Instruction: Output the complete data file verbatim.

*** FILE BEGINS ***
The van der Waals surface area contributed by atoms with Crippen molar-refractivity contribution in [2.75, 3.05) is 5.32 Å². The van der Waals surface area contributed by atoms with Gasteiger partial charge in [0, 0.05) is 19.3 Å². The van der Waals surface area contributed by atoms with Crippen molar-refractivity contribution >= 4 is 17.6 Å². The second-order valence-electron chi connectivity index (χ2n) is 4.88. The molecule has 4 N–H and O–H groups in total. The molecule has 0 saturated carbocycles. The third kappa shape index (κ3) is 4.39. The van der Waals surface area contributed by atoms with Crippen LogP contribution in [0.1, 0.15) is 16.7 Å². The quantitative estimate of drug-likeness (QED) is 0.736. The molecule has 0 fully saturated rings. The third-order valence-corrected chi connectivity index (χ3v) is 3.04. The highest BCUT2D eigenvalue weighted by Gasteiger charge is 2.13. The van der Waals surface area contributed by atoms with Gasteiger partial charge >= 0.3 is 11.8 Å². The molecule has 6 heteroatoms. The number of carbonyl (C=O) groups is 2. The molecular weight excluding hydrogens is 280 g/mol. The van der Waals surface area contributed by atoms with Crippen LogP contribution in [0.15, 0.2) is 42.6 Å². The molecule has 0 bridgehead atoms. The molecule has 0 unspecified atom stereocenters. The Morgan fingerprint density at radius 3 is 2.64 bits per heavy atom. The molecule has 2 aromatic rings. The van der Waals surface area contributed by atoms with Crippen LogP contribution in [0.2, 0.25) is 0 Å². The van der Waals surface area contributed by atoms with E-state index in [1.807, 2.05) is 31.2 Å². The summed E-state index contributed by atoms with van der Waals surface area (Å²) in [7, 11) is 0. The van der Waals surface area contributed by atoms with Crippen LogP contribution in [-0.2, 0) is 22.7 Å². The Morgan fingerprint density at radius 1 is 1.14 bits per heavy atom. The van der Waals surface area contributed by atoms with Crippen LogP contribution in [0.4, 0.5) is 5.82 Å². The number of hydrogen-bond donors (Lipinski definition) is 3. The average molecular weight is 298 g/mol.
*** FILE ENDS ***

The van der Waals surface area contributed by atoms with Crippen molar-refractivity contribution in [2.75, 3.05) is 5.32 Å². The van der Waals surface area contributed by atoms with Gasteiger partial charge in [0, 0.05) is 19.3 Å². The van der Waals surface area contributed by atoms with Crippen molar-refractivity contribution >= 4 is 17.6 Å². The second-order valence-electron chi connectivity index (χ2n) is 4.88. The molecule has 4 N–H and O–H groups in total. The molecule has 0 saturated carbocycles. The third kappa shape index (κ3) is 4.39. The van der Waals surface area contributed by atoms with Crippen LogP contribution in [0.1, 0.15) is 16.7 Å². The quantitative estimate of drug-likeness (QED) is 0.736. The molecule has 0 fully saturated rings. The third-order valence-corrected chi connectivity index (χ3v) is 3.04. The highest BCUT2D eigenvalue weighted by Gasteiger charge is 2.13. The van der Waals surface area contributed by atoms with Gasteiger partial charge >= 0.3 is 11.8 Å². The molecule has 6 heteroatoms. The number of carbonyl (C=O) groups is 2. The molecular weight excluding hydrogens is 280 g/mol. The van der Waals surface area contributed by atoms with Crippen LogP contribution in [0.15, 0.2) is 42.6 Å². The molecule has 0 bridgehead atoms. The molecule has 0 unspecified atom stereocenters. The Morgan fingerprint density at radius 3 is 2.64 bits per heavy atom. The molecule has 2 aromatic rings. The van der Waals surface area contributed by atoms with Crippen LogP contribution in [0.2, 0.25) is 0 Å². The van der Waals surface area contributed by atoms with E-state index in [1.807, 2.05) is 31.2 Å². The summed E-state index contributed by atoms with van der Waals surface area (Å²) in [7, 11) is 0. The van der Waals surface area contributed by atoms with Crippen LogP contribution in [-0.2, 0) is 22.7 Å². The Morgan fingerprint density at radius 1 is 1.14 bits per heavy atom. The van der Waals surface area contributed by atoms with Crippen LogP contribution in [0.4, 0.5) is 5.82 Å². The number of hydrogen-bond donors (Lipinski definition) is 3. The average molecular weight is 298 g/mol.